Again, I've never looked at one of these analog Masterbuilt units, but that's what I'm guessing based on the photos.  It's really not a bad way to do things.

You might be able to buy a whole electric skillet with its controller for less than what MB wants for their controller.  If so, it's possible that the controller/cord/connector gadget from the skillet would mate properly and work just fine to the smoker!  And you wouldn't lose the use of the skillet.  You could use the controller for both as long as you don't need to use them both at the same time.

But you'd have to make sure all of the dimensions and specifications are the same.  So I really shouldn't even say that.  Forget I said it!  ;)
Sigmo is RIGHT ON.

Only thing I would comment on is the Caig product.

VERY high quality historied, but spendy.

The BEST available for SOME uses, but in this case., not needed at all.....

#1 - Tightness of the connection, as Sigmo and others have said.

#2- AFTER that,  for THIS, I would not spend $20 shipped for Caig, but just put a thin layer of Vaseline on the male Pee Pee..

Don't worry abput too much, the pressure of the female constriction wil wipe off all excess.

Now someone will chime in with "Vaseline is not conductive"

Bottom line, listen to this post and Sigmo.

Lastly, he is being logicaly cautiously prudent in saying toss out the old control, get a new one.

I'm just poor and cheap, and w 30 yr Electrician background.    Marc
Yep.  That's right.

That "Dielectric Grease" that you find in almost every connector under the hood of a new car is not conductive.  And you wouldn't want it to be.  It's just there to keep water and corrosive stuff away from the contacts.  The contacts still mate, metal-to-metal, where they squeeze the grease out of the way.  If it was conductive, it would create short circuits between the pins.  Can't have that!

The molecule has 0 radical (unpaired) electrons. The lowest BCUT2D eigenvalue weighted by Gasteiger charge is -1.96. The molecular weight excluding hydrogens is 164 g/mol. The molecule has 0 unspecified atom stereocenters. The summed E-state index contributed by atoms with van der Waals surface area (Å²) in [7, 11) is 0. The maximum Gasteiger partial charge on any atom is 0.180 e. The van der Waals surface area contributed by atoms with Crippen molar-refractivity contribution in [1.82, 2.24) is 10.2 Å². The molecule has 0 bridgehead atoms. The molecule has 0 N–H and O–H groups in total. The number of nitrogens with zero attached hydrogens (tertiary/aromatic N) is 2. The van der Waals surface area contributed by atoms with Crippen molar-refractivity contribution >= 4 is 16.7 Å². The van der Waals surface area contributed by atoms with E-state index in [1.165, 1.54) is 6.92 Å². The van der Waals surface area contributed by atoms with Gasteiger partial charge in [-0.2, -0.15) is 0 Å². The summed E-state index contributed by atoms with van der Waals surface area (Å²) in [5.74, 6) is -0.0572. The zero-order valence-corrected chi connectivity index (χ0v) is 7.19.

Marc's absoluely right.

And  I know about cheap, too!  :)

I confess that what I'd likely try for myself is probably a lot like what you advise (except I would use the DeoxIT - but of course, I have a can right next to me as I type this, so that's different).

As for the cost of the DeoxIT:

I agree that it might be a bit over the top to go out and buy a special product just for this one-time use.  But the thing is, if you have a can of this around, it'll last a very long time, and you'll think of many uses for it.

A 5 oz can of the D5 lasts even me, doing lots of electronic and electrical repair, installation, and small-scale manufacturing, several years.  For most people, they'll only buy one in their lifetime.

I gave a can of the old Cramolin R5 to my dad, and he used it for many years.  He's passed away now, but that can is still in the same place in a cupboard above the washing machine, at mom's house, right where Dad kept it.  And I use it every so often when I'm working on something electrical for her.  I think of Dad every time I use it or any of his tools there.

Anyhow, don't think of DeoxIT as ordinary contact cleaner.  Most of that is nothing more than solvent.  The solvent stuff can be useful for flushing away grime or getting solder flux off of circuit boards or the like.  But the DeoxIt is something you use very sparingly.  It's hard to get the newer cans to dispense a small enough amount, actually.  The older ones, back when it was called "Cramolin" were easier to control.

Their old ads said something to the effect of "The less you use, the better it works".  I always thought the logical conclusion of that would be that to use none at all would be the best!  But I guess that's not what they meant. 

The advantages of the DeoxIT over Vaseline or other dielectric grease type products is that it dissolves most metal oxides.  So it acts as a cleaner.  Also the function of filling in the microscopic gaps and improving the conductivity by increasing the effective contact surface area is unique in my experience. And one of the key points here is that we want to lower the contact resistance as much as possible to prevent the kind of overheating we saw in those pictures.

I first heard about it being used for audio equipment where it eliminates the contact diode effect you can get when metal oxides are present in various connectors.  It also works great on noisy potentiometers.

But several incidents where I used it really made a believer out of me.